Here a cool solution in C(++)

```
int a[3], b[3]; /* the two arrays */
int c[4]; /* target */
int s=0, t=0, k;
int i;
for (i=0;i<3;i++) { k = a[i]-b[i]; s += k; t += k*(a[i]+b[i]); }
/* At this point s is the difference of the two distinct elements
and t is the difference of their squares, i.e. s = x - y and t = x^2 - y^2
because (x-y)(x+y) = x^2-yx+yx-y^2 = x^2-y^2
Because the two elements are distinct, s != 0 and we can easily divide t
by s to get (x + y), from which then we have
s == x - y
t == x + y
i.e. x = (s+t)/2 and y=(t-s)/2 */
t /= s;
int x = (s + t) / 2;
int y = (t - s) / 2;
/* Now x, y are the distinct elements, x from array a and y from array b */
/* Fill in the results */
c[0] = x;
c[3] = y;
/* If a[0] is non-shared, then a[1] must be the first shared element; otherwise a[0] */
c[1] = (a[0] == x ? a[1] : a[0]);
/* If a[2] is non-shared, then a[1] must be the last shared element; otherwise a[2] */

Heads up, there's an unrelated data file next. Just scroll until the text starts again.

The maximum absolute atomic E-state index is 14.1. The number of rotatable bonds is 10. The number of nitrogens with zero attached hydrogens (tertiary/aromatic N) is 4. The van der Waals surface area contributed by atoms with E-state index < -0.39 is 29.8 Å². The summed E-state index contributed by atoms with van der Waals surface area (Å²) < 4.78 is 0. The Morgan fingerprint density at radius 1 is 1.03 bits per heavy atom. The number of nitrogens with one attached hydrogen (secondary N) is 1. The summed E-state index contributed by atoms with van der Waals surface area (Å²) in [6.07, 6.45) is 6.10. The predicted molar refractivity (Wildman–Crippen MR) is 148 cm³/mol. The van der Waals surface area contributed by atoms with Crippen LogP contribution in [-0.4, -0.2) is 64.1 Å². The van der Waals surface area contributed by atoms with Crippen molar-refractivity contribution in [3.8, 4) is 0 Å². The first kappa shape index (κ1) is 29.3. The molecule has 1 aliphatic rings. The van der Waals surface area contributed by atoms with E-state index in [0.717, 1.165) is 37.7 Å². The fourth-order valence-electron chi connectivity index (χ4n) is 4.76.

c[2] = (a[2] == x ? a[1] : a[2]);
```

Example: a = {1, 3, 5}, b = {3, 5, 2}

```
s = (1-3)+(3-5)+(5-2) = -2-2+3 = -1
t = (1-3)*(1+3)+(3-5)*(3+5)+(5-2)*(5+2) = -8-16+21 = -3
t / s = 3
x = (-1 + 3) / 2 = 1
y = (3 - (-1)) / 2 = 2
c[0] = 1
c[3] = 2
c[1] = 3
c[2] = 5
```

so c gets the value {1,3,5,2}, as desired!

For fun, here a compacter version:

```
/* Declarations */
int a[3], b[3], c[4];
int s = 0, t = 0, k, i;
/* Actual algorithm */
for (i = 0; i < 3; i++) { s += (k = a[i]-b[i]); t += k * (a[i]+b[i]); }
t /= s;
c[0] = (s + t) >> 1;
c[3] = (t - s) >> 1;
c[1] = (a[0] == x ? a[1] : a[0]);
c[2] = (a[2] == x ? a[1] : a[2]);
```

Note that coolly enough if the problem is generalized so that n-1 elements are shared and there is one unique element in both arrays, this is an O(n) algorithm, whereas set intersection and/or union based algorithms in general are O(n log n) :)